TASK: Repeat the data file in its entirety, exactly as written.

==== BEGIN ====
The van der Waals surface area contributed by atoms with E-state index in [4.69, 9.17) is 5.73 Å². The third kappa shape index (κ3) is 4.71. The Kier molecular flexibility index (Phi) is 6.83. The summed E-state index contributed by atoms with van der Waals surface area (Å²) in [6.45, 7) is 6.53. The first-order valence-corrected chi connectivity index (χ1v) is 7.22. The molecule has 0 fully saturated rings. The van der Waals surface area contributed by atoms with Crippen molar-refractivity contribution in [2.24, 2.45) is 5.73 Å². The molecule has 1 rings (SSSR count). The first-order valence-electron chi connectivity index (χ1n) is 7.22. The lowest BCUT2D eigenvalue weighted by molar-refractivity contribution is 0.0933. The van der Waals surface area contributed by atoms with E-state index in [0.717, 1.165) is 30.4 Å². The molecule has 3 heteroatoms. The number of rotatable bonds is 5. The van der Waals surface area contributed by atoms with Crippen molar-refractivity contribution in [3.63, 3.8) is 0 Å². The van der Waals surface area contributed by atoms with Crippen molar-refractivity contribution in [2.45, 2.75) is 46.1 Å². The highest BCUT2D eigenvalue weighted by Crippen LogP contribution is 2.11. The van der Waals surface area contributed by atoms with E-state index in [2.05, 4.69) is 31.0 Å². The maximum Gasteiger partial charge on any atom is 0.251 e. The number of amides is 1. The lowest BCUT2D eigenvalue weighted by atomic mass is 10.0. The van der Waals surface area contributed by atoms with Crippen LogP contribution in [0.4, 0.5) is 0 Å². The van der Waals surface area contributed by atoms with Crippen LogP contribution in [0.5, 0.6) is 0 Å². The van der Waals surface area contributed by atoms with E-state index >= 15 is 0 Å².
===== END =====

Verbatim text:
The van der Waals surface area contributed by atoms with E-state index in [4.69, 9.17) is 5.73 Å². The third kappa shape index (κ3) is 4.71. The Kier molecular flexibility index (Phi) is 6.83. The summed E-state index contributed by atoms with van der Waals surface area (Å²) in [6.45, 7) is 6.53. The first-order valence-corrected chi connectivity index (χ1v) is 7.22. The molecule has 0 fully saturated rings. The van der Waals surface area contributed by atoms with Crippen molar-refractivity contribution in [2.24, 2.45) is 5.73 Å². The molecule has 1 rings (SSSR count). The first-order valence-electron chi connectivity index (χ1n) is 7.22. The lowest BCUT2D eigenvalue weighted by molar-refractivity contribution is 0.0933. The van der Waals surface area contributed by atoms with E-state index in [0.717, 1.165) is 30.4 Å². The molecule has 3 heteroatoms. The number of rotatable bonds is 5. The van der Waals surface area contributed by atoms with Crippen molar-refractivity contribution in [3.63, 3.8) is 0 Å². The van der Waals surface area contributed by atoms with Crippen molar-refractivity contribution in [2.45, 2.75) is 46.1 Å². The highest BCUT2D eigenvalue weighted by Crippen LogP contribution is 2.11. The van der Waals surface area contributed by atoms with E-state index in [2.05, 4.69) is 31.0 Å². The maximum Gasteiger partial charge on any atom is 0.251 e. The number of amides is 1. The lowest BCUT2D eigenvalue weighted by atomic mass is 10.0. The van der Waals surface area contributed by atoms with Crippen LogP contribution in [0.4, 0.5) is 0 Å². The van der Waals surface area contributed by atoms with Crippen LogP contribution in [0.5, 0.6) is 0 Å². The van der Waals surface area contributed by atoms with E-state index >= 15 is 0 Å².